Effort to reduce harmful effects of brush pile fires
By Marcy Stamper
Even when conditions are wet enough to burn brush piles safely, the tiny particles in smoke are not safe, creating air pollution that can be particularly persistent from October through March.
“Poor air quality affects all of us, but children, the elderly, and those with breathing problems can be most harmed,” said Liz Walker, head of the Methow Valley Clean Air Project.
As part of its efforts to reduce those impacts, the clean air project is offering a free program to collect vegetation as an alternative to burning it.
Funded by a $1,500 grant from the Washington Department of Ecology’s Waste 2 Resources program, the vegetation drive aims to eliminate 50 to 60 burn piles, which produce an estimated 500 to 600 hours of smoke pollution, according to the clean air group.
With so many people clearing brush in Firewise programs, Ecology wanted to offer an alternative to burning, according to Jay Carmony, the smoke management team lead for Ecology’s central region.
With brush piles are so wet from recent rains, they would produce even more smoke if burned, said Raleigh Bowden, one of the founders of the clean air project.
The grant will allow them to collect one dumpster worth — up to 30 cubic yards (or up to 10 tons) — of vegetation at the Twisp transfer station. Okanogan County Solid Waste is providing space for the dumpster, said Carmony.
The grant will also pay for rental of the dumpster from WasteWise Methow, transportation to the landfill, and the tipping fee.
The vegetation will be combined with other trash. While it will decompose more quickly, it doesn’t provide a particular benefit to the landfill, according to Gary George, the solid waste manager. The landfill is required by law to apply an approved daily cover.
The U.S. Forest Service monitors air quality in Twisp and Winthrop. The Twisp readings show intermittent smoke issues, said Carmony.
Soot particles are so small that they’re not trapped by the body’s normal filters in the nose and throat, so they lodge in the lungs, said Carmony. In addition to acute health effects in people with asthma and other respiratory conditions, soot is a known carcinogen, he said.
Twisp and Winthrop — and much of Okanogan County — have had more days with unhealthy air over the past two years, from summer wildfires, burning of brush piles in fall and winter, and from wood stoves with poor combustion, said Carmony. Readings in Twisp are worse than in Winthrop, but Omak has an even more serious problem with fine particulates, he said.
The cities of Omak and Okanogan pay for their own collection of leaves and yard waste, which also go to the landfill, said George. The Methow clean air project is unique because it is driven by community groups and volunteers, said Carmony.
Statistics collected during the drive will help determine if the program can be sustained — or even increased — in the future. The clean air project has an overall long-term goal of cutting the number of bad-air days in the winter in half.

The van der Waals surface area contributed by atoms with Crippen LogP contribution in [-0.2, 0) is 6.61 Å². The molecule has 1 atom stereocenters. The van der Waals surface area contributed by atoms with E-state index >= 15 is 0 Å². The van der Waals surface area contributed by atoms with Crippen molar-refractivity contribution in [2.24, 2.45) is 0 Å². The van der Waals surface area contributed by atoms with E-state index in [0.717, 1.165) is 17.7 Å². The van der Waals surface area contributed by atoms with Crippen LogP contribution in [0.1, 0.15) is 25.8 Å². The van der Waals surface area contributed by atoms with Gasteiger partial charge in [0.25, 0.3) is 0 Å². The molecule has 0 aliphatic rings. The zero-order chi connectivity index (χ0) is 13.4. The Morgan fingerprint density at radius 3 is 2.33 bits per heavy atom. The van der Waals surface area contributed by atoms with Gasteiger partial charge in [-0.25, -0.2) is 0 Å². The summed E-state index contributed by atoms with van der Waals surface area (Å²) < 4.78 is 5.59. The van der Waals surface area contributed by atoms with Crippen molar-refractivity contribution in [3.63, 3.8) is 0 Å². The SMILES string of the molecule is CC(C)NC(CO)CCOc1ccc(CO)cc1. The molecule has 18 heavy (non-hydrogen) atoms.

The clean air project looked into chipping the brush, but that proved too expensive, said Bowden. On the other hand, because it is not being chipped, this is a perfect opportunity to get rid of weeds, she said.
The clean air project started last year. During the winter, volunteers erected two sandwich boards that were updated daily with color-coded labels showing air quality and whether there was a burn ban. The project also offers a free app for iPhones that gives real-time readings of air quality and burn-ban status.
The clean air project is adding a third sign this winter. Signs will be located at TwispWorks and near the Mazama junction. They are making arrangements for a third sign in Carlton.
Ecology imposes winter burn bans when unhealthy smoke particles become trapped in the air during an inversion, which typically occurs when it is cold and clear with little wind. When moist, maritime air moves into the area, it creates problems by keeping the layer of smoke closer to the ground, said Bowden.
In addition to the Ecology grant, the vegetation drive is supported by the Methow Valley Citizens Council, WasteWise Methow and Methow Valley Long Term Recovery.
Take your brush piles to the dump
People can bring grass, bark, weeds, leaves, brush, branches and small trees to the transfer station in Twisp. Leaves should be bagged and trees should be less than 6 inches in diameter.
The clean air project hopes to have volunteers to help people load the vegetation into the dumpster, but people should be prepared to do that on their own.
The loads cannot contain garbage, cardboard, lumber scraps or construction debris.
The dates for free drop-off at the Twisp transfer station are:
• Saturday, Oct. 29, 9 a.m. to 4 p.m.
• Tuesday, Nov. 1, 10 a.m. to 4 p.m.
• Thursday, Nov. 3, 10 a.m. to 4 p.m.
• Saturday, Nov. 5, 9 a.m. to 4 p.m.
If the dumpster fills up, the clean air project will get word out to the community.
For more information, contact Liz Walker at (520) 907-7868.